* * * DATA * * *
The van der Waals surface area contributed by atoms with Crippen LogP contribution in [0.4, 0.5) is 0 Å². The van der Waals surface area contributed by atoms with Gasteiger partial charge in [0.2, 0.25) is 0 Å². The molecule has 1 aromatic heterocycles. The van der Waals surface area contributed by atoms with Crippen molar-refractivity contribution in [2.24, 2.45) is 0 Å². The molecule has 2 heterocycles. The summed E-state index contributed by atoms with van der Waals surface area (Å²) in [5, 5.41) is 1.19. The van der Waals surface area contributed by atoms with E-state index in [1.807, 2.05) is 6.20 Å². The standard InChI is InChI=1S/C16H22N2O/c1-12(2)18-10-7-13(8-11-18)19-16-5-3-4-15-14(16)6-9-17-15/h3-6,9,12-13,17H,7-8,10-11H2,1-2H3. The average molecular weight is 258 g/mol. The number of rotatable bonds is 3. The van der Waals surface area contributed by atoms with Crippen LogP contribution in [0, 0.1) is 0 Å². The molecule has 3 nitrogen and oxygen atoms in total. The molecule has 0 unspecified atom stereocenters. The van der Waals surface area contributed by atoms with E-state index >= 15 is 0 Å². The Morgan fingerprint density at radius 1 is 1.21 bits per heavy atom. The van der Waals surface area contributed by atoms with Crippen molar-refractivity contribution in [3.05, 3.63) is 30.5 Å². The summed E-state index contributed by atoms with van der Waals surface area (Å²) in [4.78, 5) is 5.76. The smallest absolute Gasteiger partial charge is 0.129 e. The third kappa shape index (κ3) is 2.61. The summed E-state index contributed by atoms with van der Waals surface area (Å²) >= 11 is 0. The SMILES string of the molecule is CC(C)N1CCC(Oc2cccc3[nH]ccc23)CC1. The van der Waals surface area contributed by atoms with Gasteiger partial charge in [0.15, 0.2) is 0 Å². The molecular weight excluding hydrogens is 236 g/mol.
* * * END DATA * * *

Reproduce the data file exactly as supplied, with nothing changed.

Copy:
The van der Waals surface area contributed by atoms with Crippen LogP contribution in [0.4, 0.5) is 0 Å². The van der Waals surface area contributed by atoms with Gasteiger partial charge in [0.2, 0.25) is 0 Å². The molecule has 1 aromatic heterocycles. The van der Waals surface area contributed by atoms with Crippen molar-refractivity contribution in [2.24, 2.45) is 0 Å². The molecule has 2 heterocycles. The summed E-state index contributed by atoms with van der Waals surface area (Å²) in [5, 5.41) is 1.19. The van der Waals surface area contributed by atoms with E-state index in [1.807, 2.05) is 6.20 Å². The standard InChI is InChI=1S/C16H22N2O/c1-12(2)18-10-7-13(8-11-18)19-16-5-3-4-15-14(16)6-9-17-15/h3-6,9,12-13,17H,7-8,10-11H2,1-2H3. The average molecular weight is 258 g/mol. The number of rotatable bonds is 3. The van der Waals surface area contributed by atoms with Crippen LogP contribution in [0, 0.1) is 0 Å². The molecule has 3 nitrogen and oxygen atoms in total. The molecule has 0 unspecified atom stereocenters. The van der Waals surface area contributed by atoms with E-state index >= 15 is 0 Å². The Morgan fingerprint density at radius 1 is 1.21 bits per heavy atom. The van der Waals surface area contributed by atoms with Crippen molar-refractivity contribution in [3.05, 3.63) is 30.5 Å². The summed E-state index contributed by atoms with van der Waals surface area (Å²) in [4.78, 5) is 5.76. The smallest absolute Gasteiger partial charge is 0.129 e. The third kappa shape index (κ3) is 2.61. The summed E-state index contributed by atoms with van der Waals surface area (Å²) >= 11 is 0. The SMILES string of the molecule is CC(C)N1CCC(Oc2cccc3[nH]ccc23)CC1. The van der Waals surface area contributed by atoms with Gasteiger partial charge in [0.15, 0.2) is 0 Å². The molecular weight excluding hydrogens is 236 g/mol.